The New Act also states that the OHSA, with the Minister’s consent, will be able to issue Administrative Instruments, possessing the force of law, to regulate certain matters falling within its remit in terms of the New Act. These Administrative Instruments will generally be reserved to situations requiring immediate and urgent action by OHSA, but may also impose fines for breach of any person of provisions emerging from the Act.

The Role of the Employer

Amendments in the law will also take place with regards to the responsibilities assigned to the employer. Employers will be required to designate one or more competent persons to assist them in undertaking measures required to be taken to protect the OHS and prevention and control of occupational risks. This is also referred to in S.L. 424.18 – General Provisions for Health and Safety at Work Places Regulations. (which will also become redundant).

The employer will now also need to prepare a statement of the general policy of occupational health and safety, which will include main measures for its implementation, whilst making sure that any reviewing of such notice is notified to the workers being affected by its change. Here, the employer will have the duty to inform any contractor, self-employed person and external workers of such policy, the presence of any existing hazards and any risks, at the workplace and those measures required to be taken to protect and prevent risks from arising.

The employer will need to appoint one or more of its Directors as an HSRO – Health and Safety responsible Officer – to supervise and monitor the policies and procedures to be in line with all OHS regulation. Although the HSRO role concept is seen as an effective measure to increase compliance culture in connection with health and safety at work, it will have to be regulated through subsidiary legislation.

The Health and Safety Tribunal

Currently, the OHSA may impose administrative fines instead of instituting criminal proceedings in cases of incidents at the place of work. Rather than offering an appeal, the OHSA may start criminal proceedings when fines are not paid or when the defendant party wishes to object to the payment of such fine. These administrative claims will now be heard by the Health and Safety Tribunal through the procedure of formally objecting to the fines. However, the role of the Criminal Courts dealing with offences related to the presence of serious and immediate risk to health and safety at work, or else fatality and/or serious occupational injury will not be affected. Those uncontested administrative penalties which are not paid will become executive titles after some time specified by law (and hence can be immediately enforced).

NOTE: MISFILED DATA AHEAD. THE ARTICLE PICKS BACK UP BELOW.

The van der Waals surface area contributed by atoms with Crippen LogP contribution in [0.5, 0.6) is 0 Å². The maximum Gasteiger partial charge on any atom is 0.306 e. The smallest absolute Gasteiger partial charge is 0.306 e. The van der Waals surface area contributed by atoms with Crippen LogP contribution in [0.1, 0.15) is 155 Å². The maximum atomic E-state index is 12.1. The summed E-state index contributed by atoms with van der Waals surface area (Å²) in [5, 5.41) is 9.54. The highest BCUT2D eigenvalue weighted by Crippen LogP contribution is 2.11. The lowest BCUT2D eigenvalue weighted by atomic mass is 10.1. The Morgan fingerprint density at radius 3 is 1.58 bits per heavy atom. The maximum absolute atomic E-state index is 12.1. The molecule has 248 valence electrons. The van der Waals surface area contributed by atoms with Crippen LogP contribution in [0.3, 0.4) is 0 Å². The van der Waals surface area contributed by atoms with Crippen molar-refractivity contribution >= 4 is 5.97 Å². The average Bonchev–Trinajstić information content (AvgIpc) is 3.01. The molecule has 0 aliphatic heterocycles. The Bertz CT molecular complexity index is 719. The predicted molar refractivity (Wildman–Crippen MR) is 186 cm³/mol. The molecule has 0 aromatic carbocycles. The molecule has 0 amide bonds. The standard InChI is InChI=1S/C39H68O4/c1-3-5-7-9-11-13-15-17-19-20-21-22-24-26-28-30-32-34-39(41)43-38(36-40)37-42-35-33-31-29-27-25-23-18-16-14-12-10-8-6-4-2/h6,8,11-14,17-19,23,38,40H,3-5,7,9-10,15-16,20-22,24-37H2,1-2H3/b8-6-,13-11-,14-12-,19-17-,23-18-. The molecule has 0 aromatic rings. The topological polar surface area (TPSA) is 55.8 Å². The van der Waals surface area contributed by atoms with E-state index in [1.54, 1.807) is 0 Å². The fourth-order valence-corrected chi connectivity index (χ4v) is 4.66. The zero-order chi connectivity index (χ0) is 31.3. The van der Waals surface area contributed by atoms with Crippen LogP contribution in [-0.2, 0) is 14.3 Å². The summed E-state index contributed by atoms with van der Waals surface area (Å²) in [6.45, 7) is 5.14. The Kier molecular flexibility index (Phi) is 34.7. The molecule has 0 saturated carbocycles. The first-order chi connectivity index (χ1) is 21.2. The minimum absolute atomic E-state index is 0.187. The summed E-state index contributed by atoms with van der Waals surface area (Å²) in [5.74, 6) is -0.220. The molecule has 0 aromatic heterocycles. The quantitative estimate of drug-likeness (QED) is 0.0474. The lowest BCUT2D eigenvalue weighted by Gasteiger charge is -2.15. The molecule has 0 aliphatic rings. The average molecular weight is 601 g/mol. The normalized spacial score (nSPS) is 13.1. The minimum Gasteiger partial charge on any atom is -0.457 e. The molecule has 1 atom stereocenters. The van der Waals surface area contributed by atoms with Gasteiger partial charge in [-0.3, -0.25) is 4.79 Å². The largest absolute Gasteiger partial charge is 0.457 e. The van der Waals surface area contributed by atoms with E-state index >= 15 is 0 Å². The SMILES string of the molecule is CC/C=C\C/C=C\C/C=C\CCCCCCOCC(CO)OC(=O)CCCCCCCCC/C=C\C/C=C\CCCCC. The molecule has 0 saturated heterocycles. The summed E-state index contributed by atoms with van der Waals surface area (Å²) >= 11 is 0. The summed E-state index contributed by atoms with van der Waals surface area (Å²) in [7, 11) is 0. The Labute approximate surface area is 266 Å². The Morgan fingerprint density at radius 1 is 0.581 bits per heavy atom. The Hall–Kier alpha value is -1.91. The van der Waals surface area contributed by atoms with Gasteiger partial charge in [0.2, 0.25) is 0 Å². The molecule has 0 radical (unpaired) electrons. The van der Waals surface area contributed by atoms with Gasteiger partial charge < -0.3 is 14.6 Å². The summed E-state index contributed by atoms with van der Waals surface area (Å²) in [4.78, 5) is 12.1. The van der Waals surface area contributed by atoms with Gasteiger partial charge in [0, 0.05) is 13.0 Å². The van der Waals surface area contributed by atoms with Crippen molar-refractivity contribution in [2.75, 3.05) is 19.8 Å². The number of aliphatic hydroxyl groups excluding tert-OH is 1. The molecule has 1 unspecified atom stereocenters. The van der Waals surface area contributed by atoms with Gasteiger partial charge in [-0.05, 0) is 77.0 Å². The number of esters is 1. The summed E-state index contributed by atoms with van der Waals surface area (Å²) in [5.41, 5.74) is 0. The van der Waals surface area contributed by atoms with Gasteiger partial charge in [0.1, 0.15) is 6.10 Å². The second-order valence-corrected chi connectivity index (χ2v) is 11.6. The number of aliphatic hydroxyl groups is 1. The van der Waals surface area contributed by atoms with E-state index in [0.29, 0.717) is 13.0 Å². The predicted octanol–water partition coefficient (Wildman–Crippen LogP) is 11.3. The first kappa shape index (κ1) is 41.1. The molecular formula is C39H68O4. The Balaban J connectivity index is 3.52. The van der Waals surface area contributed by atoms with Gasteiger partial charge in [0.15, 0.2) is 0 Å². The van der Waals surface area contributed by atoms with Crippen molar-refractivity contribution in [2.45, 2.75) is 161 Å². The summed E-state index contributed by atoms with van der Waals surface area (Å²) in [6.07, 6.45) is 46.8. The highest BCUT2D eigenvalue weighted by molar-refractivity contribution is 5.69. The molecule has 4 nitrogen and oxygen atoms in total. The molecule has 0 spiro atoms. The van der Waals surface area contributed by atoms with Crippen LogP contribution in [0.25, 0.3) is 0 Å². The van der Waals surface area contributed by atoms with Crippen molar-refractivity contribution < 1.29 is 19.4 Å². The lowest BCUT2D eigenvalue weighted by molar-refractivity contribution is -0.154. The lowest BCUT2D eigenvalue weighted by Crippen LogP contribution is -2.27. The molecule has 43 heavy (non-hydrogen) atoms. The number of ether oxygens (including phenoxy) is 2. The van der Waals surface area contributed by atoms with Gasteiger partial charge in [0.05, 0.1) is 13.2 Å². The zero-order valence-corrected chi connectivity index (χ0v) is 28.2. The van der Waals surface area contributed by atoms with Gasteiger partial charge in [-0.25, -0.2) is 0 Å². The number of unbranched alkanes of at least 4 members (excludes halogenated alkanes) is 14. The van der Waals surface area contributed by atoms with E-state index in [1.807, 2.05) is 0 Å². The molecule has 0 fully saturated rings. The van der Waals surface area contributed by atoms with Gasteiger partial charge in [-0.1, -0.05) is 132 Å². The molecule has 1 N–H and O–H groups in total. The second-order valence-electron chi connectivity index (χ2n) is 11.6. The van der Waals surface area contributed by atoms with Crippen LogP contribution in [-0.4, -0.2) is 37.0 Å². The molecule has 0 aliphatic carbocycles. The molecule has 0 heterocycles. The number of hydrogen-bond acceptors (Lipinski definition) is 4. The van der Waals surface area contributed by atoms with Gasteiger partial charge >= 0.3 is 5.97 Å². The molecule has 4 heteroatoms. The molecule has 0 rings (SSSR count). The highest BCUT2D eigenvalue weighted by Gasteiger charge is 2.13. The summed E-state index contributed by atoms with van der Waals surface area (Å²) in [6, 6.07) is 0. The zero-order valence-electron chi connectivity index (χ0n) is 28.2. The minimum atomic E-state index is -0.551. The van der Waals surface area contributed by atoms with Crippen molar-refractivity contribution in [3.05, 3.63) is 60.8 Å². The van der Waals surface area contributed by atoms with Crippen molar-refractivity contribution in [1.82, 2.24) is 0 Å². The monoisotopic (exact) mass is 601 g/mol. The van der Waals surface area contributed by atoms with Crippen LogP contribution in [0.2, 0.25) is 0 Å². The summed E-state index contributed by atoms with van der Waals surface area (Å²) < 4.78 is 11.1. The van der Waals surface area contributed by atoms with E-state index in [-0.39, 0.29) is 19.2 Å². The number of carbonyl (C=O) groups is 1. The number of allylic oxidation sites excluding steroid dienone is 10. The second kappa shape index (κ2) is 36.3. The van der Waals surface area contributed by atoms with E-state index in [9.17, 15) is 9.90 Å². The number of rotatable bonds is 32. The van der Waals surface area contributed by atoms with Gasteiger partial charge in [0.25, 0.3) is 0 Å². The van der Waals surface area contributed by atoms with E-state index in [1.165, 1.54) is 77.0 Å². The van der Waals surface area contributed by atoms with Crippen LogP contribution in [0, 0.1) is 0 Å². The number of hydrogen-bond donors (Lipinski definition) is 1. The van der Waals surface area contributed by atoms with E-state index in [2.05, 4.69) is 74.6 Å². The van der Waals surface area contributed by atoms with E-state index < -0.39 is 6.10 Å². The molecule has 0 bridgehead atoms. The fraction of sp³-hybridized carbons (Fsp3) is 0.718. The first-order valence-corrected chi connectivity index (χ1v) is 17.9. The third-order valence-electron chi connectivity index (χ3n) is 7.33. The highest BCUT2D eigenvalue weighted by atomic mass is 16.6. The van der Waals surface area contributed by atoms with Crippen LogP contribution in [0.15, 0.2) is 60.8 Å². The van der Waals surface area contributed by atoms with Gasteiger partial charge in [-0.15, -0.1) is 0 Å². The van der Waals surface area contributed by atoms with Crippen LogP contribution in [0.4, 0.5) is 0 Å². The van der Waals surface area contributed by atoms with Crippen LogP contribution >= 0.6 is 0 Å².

Administrative Penalties decided by the Tribunal will be capped as follows:

  1. Administrative penalties up to one thousand five-hundred-euro (€ 1,500) where the Tribunal composed of one person (a lawyer with at least five (5) years’ experience) (by written petitions);
  2. Administrative penalties up to twenty thousand euro [€20,000] where the Tribunal will be composed of three (3) persons (One retired judge or Magistrate acting as chairman, with two (2) Members being professionally warranted persons of five (5) years’ experience);
  3. Any Appeal from the decisions given by the Health and Safety Tribunal lies with the Court of Appeal (Inferior jurisdiction) only on points of law.

Additionally, the White Paper introduces an increase in applicable penalties which can be imposed. These shall not be less than one thousand euro (€1,000) and not more than fifty thousand euro (€50,000) for every offence for which the person was found guilty, or both a fine and imprisonment punishment.  Currently the fine may be of a minimum of four hundred and sixty-six euro (€466) and a maximum amount of eleven thousand, six hundred and forty-six euro (€11,646). With a subsequent conviction the punishment fine will increase to two-thousand-euro (€2,000) for every offence or else prison of not less than one (1) year but not more than four (4) years.

Concluding remarks

It goes without saying that the White Paper which will amend current legislation tackling Occupational Health and Safety rules will certainly lay a better foundation for effective and efficient deterrence of risk which may arise at any workplace.

Employees deserve a guaranteed level of safety in whatever work activity they are undergoing, and at whichever location, so that they can work without fear and focus on their work rather than nuisances which will negatively affect their work outcome.

[1] Chapter 424 of the Laws of Malta

[2] White Paper on A New Health and Safety at Work Act – published on the 28th April 2023